Amid the 2019 national strike, 59 Venezuelans were arbitrarily arrested and expelled from Colombia on charges that were not based on evidence.
On Wednesday, the Plenary Chamber of the Constitutional Court of Colombia concluded that due process was not observed during the expulsion of 59 Venezuelan migrants that took place amid the 2019 national strike.
The sentence will be published in January 2022. In the press release, however, the Court indicates that the Colombian police arbitrarily deprived the migrants of their liberty. Subsequently, the immigration authorities carried out a massive expulsion, which did not comply with the correct justification of the resolutions of each case.
In this sense, the Constitutional judges emphasize that the authorities did not guarantee the Venezuelan citizens access to adequate legal representation, did not provide them with copies of the expulsion orders, and did not evaluate their individual circumstances.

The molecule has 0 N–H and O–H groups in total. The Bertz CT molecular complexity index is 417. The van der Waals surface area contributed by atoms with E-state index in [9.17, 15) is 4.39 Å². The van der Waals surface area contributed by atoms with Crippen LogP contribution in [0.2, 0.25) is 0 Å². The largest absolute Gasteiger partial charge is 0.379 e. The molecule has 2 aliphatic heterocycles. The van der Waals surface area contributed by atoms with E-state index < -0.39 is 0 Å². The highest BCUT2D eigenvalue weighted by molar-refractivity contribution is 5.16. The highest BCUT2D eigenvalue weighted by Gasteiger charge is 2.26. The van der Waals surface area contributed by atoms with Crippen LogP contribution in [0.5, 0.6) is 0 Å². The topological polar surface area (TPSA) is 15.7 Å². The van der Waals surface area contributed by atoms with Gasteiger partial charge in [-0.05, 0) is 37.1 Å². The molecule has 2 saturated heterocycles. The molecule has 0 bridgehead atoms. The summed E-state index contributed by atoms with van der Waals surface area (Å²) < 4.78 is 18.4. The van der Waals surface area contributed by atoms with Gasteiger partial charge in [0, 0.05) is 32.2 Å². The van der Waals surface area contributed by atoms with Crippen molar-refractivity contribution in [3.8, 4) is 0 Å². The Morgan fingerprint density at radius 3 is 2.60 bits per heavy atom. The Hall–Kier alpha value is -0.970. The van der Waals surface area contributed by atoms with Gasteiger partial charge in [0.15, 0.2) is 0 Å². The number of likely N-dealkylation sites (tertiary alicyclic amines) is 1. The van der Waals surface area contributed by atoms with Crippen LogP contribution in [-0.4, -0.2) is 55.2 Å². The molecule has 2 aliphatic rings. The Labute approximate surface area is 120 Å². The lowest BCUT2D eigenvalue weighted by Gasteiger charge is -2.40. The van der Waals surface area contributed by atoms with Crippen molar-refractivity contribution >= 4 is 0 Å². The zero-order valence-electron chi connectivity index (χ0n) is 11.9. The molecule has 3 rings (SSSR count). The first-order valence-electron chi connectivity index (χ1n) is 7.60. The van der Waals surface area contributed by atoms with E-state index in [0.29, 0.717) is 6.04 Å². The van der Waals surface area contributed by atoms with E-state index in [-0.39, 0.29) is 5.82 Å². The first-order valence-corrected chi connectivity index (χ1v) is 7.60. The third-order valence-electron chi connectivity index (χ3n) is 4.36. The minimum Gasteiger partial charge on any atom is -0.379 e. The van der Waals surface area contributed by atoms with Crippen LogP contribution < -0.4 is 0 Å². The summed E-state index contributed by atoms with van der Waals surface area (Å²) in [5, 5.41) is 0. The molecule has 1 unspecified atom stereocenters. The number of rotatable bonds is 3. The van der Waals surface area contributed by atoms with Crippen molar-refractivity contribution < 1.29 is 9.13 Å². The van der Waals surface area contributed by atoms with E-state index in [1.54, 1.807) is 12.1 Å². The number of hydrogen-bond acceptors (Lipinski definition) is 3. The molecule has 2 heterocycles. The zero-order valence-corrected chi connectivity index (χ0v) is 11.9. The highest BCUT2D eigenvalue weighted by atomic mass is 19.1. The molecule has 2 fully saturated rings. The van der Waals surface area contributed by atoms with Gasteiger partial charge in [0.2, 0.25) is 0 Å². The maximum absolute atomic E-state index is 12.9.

In Nov. 2019, the Colombian Police arrested 59 Venezuelan migrants, accusing them of having carried out vandal acts during the protests in Bogota city. These arrests, however, were carried out without presenting proof of such accusations.
"The Court's ruling acquires great regional relevance given that the high courts in Chile and Ecuador have also ruled on the prohibition of carrying out mass expulsions," the Center for Studies of Law, Justice, and Society (DeJusticia) said, recalling that Venezuelan migrants were forcibly removed from their jobs or residences.
“The Constitutional Court published a statement announcing judgment SU-397/21, which protects the right to due process and human dignity. We congratulate the 'Migrant Legal Clinic' for the work it does,” Los Andes University tweeted.
Between 2015 and 2020, the “discretionary expulsions” of migrants from Colombia increased by 728 percent, according to data from the Legal Assistance Program for People in Need of International Protection and Victims of the Armed Conflict.